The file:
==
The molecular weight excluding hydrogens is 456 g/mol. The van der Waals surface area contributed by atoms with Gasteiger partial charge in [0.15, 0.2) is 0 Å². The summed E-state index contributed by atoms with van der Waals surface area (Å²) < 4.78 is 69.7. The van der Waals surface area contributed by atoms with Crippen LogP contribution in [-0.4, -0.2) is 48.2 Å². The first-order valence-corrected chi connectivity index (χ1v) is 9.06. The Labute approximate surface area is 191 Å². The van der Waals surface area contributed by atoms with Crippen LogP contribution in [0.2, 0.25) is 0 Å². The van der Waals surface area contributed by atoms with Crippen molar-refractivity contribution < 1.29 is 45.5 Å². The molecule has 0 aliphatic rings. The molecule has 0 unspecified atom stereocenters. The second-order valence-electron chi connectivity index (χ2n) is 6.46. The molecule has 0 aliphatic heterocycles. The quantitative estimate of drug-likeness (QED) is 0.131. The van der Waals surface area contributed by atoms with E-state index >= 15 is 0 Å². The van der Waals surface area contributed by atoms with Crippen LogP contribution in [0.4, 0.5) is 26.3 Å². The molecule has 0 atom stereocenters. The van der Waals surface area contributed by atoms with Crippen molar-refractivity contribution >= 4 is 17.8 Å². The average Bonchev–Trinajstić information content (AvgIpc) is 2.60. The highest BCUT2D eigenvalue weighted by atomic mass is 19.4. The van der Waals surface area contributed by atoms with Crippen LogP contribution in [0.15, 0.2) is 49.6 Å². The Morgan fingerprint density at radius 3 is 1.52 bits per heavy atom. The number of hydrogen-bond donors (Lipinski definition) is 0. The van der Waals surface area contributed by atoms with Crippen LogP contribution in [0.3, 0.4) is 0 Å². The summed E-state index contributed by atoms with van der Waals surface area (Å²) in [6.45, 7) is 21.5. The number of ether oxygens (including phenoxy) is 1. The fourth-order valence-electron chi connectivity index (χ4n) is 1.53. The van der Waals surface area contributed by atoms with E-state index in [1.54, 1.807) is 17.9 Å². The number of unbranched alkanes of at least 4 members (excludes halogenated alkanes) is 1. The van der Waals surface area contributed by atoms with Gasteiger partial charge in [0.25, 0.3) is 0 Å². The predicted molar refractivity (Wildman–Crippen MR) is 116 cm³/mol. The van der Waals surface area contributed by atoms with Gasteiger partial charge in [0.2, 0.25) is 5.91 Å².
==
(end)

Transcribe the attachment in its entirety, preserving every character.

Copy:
The molecular weight excluding hydrogens is 456 g/mol. The van der Waals surface area contributed by atoms with Gasteiger partial charge in [0.15, 0.2) is 0 Å². The summed E-state index contributed by atoms with van der Waals surface area (Å²) < 4.78 is 69.7. The van der Waals surface area contributed by atoms with Crippen LogP contribution in [-0.4, -0.2) is 48.2 Å². The first-order valence-corrected chi connectivity index (χ1v) is 9.06. The Labute approximate surface area is 191 Å². The van der Waals surface area contributed by atoms with Crippen LogP contribution in [0.2, 0.25) is 0 Å². The van der Waals surface area contributed by atoms with Crippen molar-refractivity contribution < 1.29 is 45.5 Å². The molecule has 0 aliphatic rings. The molecule has 0 unspecified atom stereocenters. The second-order valence-electron chi connectivity index (χ2n) is 6.46. The molecule has 0 aliphatic heterocycles. The quantitative estimate of drug-likeness (QED) is 0.131. The van der Waals surface area contributed by atoms with E-state index >= 15 is 0 Å². The van der Waals surface area contributed by atoms with Crippen LogP contribution in [0.4, 0.5) is 26.3 Å². The molecule has 0 atom stereocenters. The van der Waals surface area contributed by atoms with Crippen molar-refractivity contribution >= 4 is 17.8 Å². The average Bonchev–Trinajstić information content (AvgIpc) is 2.60. The highest BCUT2D eigenvalue weighted by atomic mass is 19.4. The van der Waals surface area contributed by atoms with Crippen LogP contribution in [0.15, 0.2) is 49.6 Å². The Morgan fingerprint density at radius 3 is 1.52 bits per heavy atom. The number of hydrogen-bond donors (Lipinski definition) is 0. The van der Waals surface area contributed by atoms with Crippen LogP contribution in [0.3, 0.4) is 0 Å². The summed E-state index contributed by atoms with van der Waals surface area (Å²) in [6.45, 7) is 21.5. The number of ether oxygens (including phenoxy) is 1. The fourth-order valence-electron chi connectivity index (χ4n) is 1.53. The van der Waals surface area contributed by atoms with E-state index in [1.54, 1.807) is 17.9 Å². The number of unbranched alkanes of at least 4 members (excludes halogenated alkanes) is 1. The van der Waals surface area contributed by atoms with Gasteiger partial charge in [0.25, 0.3) is 0 Å². The predicted molar refractivity (Wildman–Crippen MR) is 116 cm³/mol. The van der Waals surface area contributed by atoms with Gasteiger partial charge in [0.2, 0.25) is 5.91 Å².